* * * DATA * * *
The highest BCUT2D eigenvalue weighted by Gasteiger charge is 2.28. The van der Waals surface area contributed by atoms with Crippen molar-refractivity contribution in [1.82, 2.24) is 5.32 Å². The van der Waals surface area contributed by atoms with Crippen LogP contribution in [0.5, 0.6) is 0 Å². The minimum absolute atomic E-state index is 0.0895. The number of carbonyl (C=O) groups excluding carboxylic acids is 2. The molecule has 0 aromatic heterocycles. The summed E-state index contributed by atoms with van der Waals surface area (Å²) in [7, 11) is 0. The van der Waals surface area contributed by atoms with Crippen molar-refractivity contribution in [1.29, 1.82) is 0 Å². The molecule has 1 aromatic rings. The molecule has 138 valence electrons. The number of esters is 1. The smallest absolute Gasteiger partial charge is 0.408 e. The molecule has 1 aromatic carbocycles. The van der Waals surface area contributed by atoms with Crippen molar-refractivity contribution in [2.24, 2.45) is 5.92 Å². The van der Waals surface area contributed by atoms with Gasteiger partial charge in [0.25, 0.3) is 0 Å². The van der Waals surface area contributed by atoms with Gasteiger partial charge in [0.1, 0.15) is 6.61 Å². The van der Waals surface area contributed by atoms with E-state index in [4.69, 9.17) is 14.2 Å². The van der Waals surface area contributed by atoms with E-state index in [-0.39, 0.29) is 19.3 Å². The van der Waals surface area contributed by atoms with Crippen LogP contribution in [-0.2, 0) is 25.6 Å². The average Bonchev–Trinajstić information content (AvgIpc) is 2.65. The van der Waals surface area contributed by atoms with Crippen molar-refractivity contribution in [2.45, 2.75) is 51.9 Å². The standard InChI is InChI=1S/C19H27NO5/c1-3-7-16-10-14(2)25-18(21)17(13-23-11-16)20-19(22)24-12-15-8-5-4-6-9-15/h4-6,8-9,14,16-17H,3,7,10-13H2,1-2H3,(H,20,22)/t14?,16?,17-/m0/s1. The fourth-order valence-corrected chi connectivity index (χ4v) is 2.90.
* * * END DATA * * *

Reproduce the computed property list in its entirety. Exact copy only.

The highest BCUT2D eigenvalue weighted by Gasteiger charge is 2.28. The van der Waals surface area contributed by atoms with Crippen molar-refractivity contribution in [1.82, 2.24) is 5.32 Å². The van der Waals surface area contributed by atoms with Crippen LogP contribution in [0.5, 0.6) is 0 Å². The minimum absolute atomic E-state index is 0.0895. The number of carbonyl (C=O) groups excluding carboxylic acids is 2. The molecule has 0 aromatic heterocycles. The summed E-state index contributed by atoms with van der Waals surface area (Å²) in [7, 11) is 0. The van der Waals surface area contributed by atoms with Crippen molar-refractivity contribution in [1.29, 1.82) is 0 Å². The molecule has 1 aromatic rings. The molecule has 138 valence electrons. The number of esters is 1. The smallest absolute Gasteiger partial charge is 0.408 e. The molecule has 1 aromatic carbocycles. The van der Waals surface area contributed by atoms with Crippen molar-refractivity contribution in [2.24, 2.45) is 5.92 Å². The van der Waals surface area contributed by atoms with Gasteiger partial charge in [0.25, 0.3) is 0 Å². The van der Waals surface area contributed by atoms with Gasteiger partial charge in [0.1, 0.15) is 6.61 Å². The van der Waals surface area contributed by atoms with E-state index in [4.69, 9.17) is 14.2 Å². The van der Waals surface area contributed by atoms with E-state index in [-0.39, 0.29) is 19.3 Å². The van der Waals surface area contributed by atoms with Crippen LogP contribution in [-0.2, 0) is 25.6 Å². The average Bonchev–Trinajstić information content (AvgIpc) is 2.65. The van der Waals surface area contributed by atoms with Crippen molar-refractivity contribution in [2.45, 2.75) is 51.9 Å². The standard InChI is InChI=1S/C19H27NO5/c1-3-7-16-10-14(2)25-18(21)17(13-23-11-16)20-19(22)24-12-15-8-5-4-6-9-15/h4-6,8-9,14,16-17H,3,7,10-13H2,1-2H3,(H,20,22)/t14?,16?,17-/m0/s1. The fourth-order valence-corrected chi connectivity index (χ4v) is 2.90.